How come no one told me?
I was flipping through the latest issue of Poets & Writers when I happened to glance at the “In Memoriam” column—and was somewhat stunned to see Richard Wilbur listed there. How is it that I did not know he died? How could I have missed something like that? (Well, I see that he died on a Saturday, so maybe there’s a lesson here: don’t die on a weekend if you want the public to notice.)
Wilbur ranks among my favorite poets, and was certainly an influence and inspiration for me (as I’m sure he was for many who followed in the “New Formalist” tradition). When did I first encounter his work? I vaguely recall reading “Praise in Summer” in my high-school textbook, Sound and Sense (back when it had an eye-assaulting neon-fuchsia cover—I may still have it somewhere), but I may be misremembering. In college, though, I started reading him in earnest in the pages of Poulin’s Contemporary American Poetry, which included, among others, “Hamlen Brook.” That poem was a revelation for me. It evinced a mastery of technique that I’ve been striving ever since to achieve, most notably in its vivid descriptive imagery (especially about the natural world) and the use of the unexpected but oddly juste word, the word you wouldn’t have thought to use, but after you see it, you couldn’t imagine using a different one. For example, “I lean to the water, dinting its top with sweat,” or “A startled inchling trout … Trawling a shadow solider than he.” Dinting?!?! Trawling?!?! Amazing! I remember sharing that poem with my girlfriend, who remarked, “You could’ve written that poem… Well, all except for the last stanza.” Well, yeah… the last stanza makes the poem, and I certainly couldn’t have written it. But it did make me start to understand that vivid description is not enough in itself—it must serve a greater purpose. “How shall I drink all this?” Wilbur writes. That’s the question I would not have though to ask, but the question that takes the poem beyond the beautiful into the sublime.
I have loved so many of his poems, and committed some to memory. “A Late Aubade” comes to mind (“I need not rehearse / the rosebuds-theme of centuries of verse…”). As an interesting sidenote, many of his poems make casual reference to certain touchstones of art and culture—e.g., Schoenberg’s serial technique, or Schliemann staring down on the crowns of Troy. In this way, he shares the genius of Merrill; but with Merrill, such references and nuances always bore a whiff of the patrician, the commonalities you learned by virtue of your station in life, not the hunger of your mind. Wilbur’s poetry, while certainly not plebeian, was more grounded in the things of this world. I could not imagine Wilbur playing around with a Ouija board, much less writing a book-length poem about one.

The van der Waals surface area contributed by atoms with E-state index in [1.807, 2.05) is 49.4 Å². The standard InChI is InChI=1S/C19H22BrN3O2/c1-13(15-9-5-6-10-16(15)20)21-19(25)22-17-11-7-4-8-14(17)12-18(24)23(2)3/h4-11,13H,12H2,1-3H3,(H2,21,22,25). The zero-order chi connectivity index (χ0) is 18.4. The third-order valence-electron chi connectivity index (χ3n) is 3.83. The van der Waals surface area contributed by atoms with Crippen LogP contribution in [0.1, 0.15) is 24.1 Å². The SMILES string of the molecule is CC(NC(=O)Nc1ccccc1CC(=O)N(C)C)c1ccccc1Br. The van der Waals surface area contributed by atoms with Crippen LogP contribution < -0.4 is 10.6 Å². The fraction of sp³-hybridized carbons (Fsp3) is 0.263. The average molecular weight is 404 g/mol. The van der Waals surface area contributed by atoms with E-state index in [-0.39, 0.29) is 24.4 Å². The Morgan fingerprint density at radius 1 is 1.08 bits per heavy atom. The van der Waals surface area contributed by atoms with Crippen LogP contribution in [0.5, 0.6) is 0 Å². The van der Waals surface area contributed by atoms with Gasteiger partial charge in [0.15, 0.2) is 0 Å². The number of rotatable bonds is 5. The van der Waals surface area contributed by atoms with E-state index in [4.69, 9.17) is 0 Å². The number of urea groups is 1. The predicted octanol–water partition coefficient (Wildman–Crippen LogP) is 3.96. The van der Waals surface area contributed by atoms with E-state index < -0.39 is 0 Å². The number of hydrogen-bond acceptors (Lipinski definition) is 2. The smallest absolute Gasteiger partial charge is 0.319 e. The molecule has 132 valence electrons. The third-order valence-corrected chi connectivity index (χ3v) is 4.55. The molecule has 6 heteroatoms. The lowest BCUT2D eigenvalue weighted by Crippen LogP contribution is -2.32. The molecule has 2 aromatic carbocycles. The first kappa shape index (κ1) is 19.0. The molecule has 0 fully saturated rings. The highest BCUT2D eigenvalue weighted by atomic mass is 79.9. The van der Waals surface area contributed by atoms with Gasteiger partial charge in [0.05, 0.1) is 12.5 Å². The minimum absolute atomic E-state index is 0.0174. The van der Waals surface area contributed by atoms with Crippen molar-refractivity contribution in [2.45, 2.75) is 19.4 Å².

And who could forget “The Writer?” The richness of metaphor is astounding—even as he undercuts his own “easy figure.” And I suppose, in our electronic world, fewer readers will appreciate the way he likens the sound of a manual typewriter to a “chain hauled over a gunwale.” My keypad makes no such noice, though the typewriter that I learned on certainly did. And his pacing is impeccable: who doesn’t share in his exuberance, or feel his spirits rise, when the trapped bird suddenly clears “the sill of the world?”
Also remarkable about Wilbur, he could write for any audience. My kids encountered his work at an early age in books such as Opposites and The Disappearing Alphabet (Oh, do not let / anything happen to the alphabet!). It is a far journey indeed from that to Molière.
I learned in Wilbur’s obituary that he grew up not far from where I did, so perhaps that’s why a poem such as “Hamlen Brook” or “The Death of a Toad” or “A Grasshopper” speaks to me so directly. I can place myself completely in the scene; but I suspect I’d be able to, even if I didn’t have that sort of referent.
I will miss him. He was most surely called to praise, called by love to the things of this world: fountains, and insects, and train stations, and birds, and art, and sound, and legends. It was always a matter of life or death. The forsaken will not understand. Mr. Wilbur, I do not place much faith in a hereafter, but wherever you are, I wish you a lucky passage.